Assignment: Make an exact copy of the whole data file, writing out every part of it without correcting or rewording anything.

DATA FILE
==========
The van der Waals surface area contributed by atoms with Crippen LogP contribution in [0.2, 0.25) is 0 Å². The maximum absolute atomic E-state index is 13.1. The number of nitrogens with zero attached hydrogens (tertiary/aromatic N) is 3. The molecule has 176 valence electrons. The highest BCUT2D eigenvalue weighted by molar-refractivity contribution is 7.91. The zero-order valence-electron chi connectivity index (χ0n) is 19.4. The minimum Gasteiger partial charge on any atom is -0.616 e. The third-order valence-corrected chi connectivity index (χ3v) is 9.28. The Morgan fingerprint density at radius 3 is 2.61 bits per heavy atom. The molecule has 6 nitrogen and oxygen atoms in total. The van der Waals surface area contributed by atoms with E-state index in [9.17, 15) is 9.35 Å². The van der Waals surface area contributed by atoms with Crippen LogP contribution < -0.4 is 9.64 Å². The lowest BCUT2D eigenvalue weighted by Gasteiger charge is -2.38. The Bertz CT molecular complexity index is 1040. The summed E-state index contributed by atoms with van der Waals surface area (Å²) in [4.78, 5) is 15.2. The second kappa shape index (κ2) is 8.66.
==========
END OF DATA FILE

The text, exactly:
The van der Waals surface area contributed by atoms with Crippen LogP contribution in [0.2, 0.25) is 0 Å². The maximum absolute atomic E-state index is 13.1. The number of nitrogens with zero attached hydrogens (tertiary/aromatic N) is 3. The molecule has 176 valence electrons. The highest BCUT2D eigenvalue weighted by molar-refractivity contribution is 7.91. The zero-order valence-electron chi connectivity index (χ0n) is 19.4. The minimum Gasteiger partial charge on any atom is -0.616 e. The third-order valence-corrected chi connectivity index (χ3v) is 9.28. The Morgan fingerprint density at radius 3 is 2.61 bits per heavy atom. The molecule has 6 nitrogen and oxygen atoms in total. The van der Waals surface area contributed by atoms with E-state index in [9.17, 15) is 9.35 Å². The van der Waals surface area contributed by atoms with Crippen LogP contribution < -0.4 is 9.64 Å². The lowest BCUT2D eigenvalue weighted by Gasteiger charge is -2.38. The Bertz CT molecular complexity index is 1040. The summed E-state index contributed by atoms with van der Waals surface area (Å²) in [4.78, 5) is 15.2. The second kappa shape index (κ2) is 8.66.